Preview: ‘Crucifer of Blood’ brings Holmes to Pittsburgh Irish & Classical Theatre
By Alice Carter
Director Matt Torney ranks Sherlock Holmes as one of the first superhero characters. Holmes may not deck himself out in a mask or cape like Batman or Superman, but he does have a super-power — his intellect and reasoning, Torney says.
“He has this enormous brain. … Holmes’ reasoning power cuts through chaos,” Torney says. “He is extraordinary, in no way an ordinary man. If you could see what he sees, you could be a great detective.”
As the director for Pittsburgh Irish & Classical Theatre‘s production of “The Crucifer of Blood,” which begins performances Dec. 4 at the Charity Randall Theatre in Oakland, Torney hopes to bring to life the brilliant consulting detective for contemporary audiences.
Paul Giovanni’s stage thriller “The Crucifer of Blood” debuted on Broadway in 1978. Paxton Whitehead headed the cast of nine men and one woman — Glenn Close, who played Irene St. Claire.
The play is based loosely on several of Sir Arthur Conan Doyles’ Holmes novels most notably “The Sign of the Four,” which Doyle wrote in 1890. But Holmes fans will find snippets and references to some of the detective’s other adventures sprinkled throughout the drama.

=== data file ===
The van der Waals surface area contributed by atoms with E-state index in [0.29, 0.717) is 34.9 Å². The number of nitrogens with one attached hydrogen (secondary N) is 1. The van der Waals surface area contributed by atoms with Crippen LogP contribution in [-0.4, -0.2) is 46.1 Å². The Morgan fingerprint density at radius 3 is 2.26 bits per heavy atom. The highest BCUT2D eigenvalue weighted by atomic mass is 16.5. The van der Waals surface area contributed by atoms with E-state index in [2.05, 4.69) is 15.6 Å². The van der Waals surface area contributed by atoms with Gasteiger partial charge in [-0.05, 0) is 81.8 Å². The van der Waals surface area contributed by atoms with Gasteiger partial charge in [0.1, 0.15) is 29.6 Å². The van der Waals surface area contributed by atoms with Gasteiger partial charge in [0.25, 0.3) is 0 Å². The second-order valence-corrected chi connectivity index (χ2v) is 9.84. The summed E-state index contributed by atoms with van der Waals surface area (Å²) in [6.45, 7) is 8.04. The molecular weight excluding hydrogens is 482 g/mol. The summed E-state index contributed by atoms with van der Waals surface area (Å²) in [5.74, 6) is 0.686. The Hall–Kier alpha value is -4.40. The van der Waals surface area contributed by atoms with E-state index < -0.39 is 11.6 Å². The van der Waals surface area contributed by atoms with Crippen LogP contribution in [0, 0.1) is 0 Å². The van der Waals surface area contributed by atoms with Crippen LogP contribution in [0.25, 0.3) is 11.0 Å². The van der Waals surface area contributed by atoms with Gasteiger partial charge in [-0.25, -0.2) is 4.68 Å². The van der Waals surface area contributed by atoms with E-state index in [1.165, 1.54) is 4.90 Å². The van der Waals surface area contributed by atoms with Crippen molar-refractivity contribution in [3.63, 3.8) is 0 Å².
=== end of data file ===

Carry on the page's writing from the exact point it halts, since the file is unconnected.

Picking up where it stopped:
People love mysteries and puzzles, says Torney who adds that Doyle’s mysteries are, first and foremost, “really, really good stories. If they are really, really good they capture our hearts and our minds.
In the Pittsburgh Irish & Classical Theatre production, David Whalen returns as Holmes, whom he also played in 2011 in the company’s “The Mask of Moriarty.”
“The Crucifer of Blood” begins in 1857 in India during the British occupation with the theft of a trunk of jewels and the writing of a blood pact (the crucifer of the title) made between the conspirators.
“Dark things happen in the colonial wars on the edge of civilization,” Torney says. “The essential elements are blood, murder and greed.”
Three decades later, Holmes and his trusted assistant Dr. John Watson become involved when the grown daughter of one of the conspirators — Irene St. Claire — calls on Holmes to help her unravel a mystery about a disturbing note that her father received.
As Holmes and Watson follow a trail of clues, curses and seemingly supernatural occurrences, it leads them through the fog-clouded streets and into the houses of Victorian London as well as to an opium den.
“I imagine (Holmes) walking through the dark areas of (Victorian) London and shining the light of truth on them,” Torney says.
Torney envisions a production that celebrates the spirit of Victorian theater and melodrama with the use of spectacular effects to create drama and atmosphere.
“Our number one task is to excite and entertain the audience,” he says. “The challenge is to translate a literary phenomenon into a theatrical phenomenon. Giovanni fills in information within the dramatic framework and it becomes a theatrical story.”
Alice T. Carter is the theater critic for Trib Total Media. She can be reached at 412-320-7808 or email@example.com.
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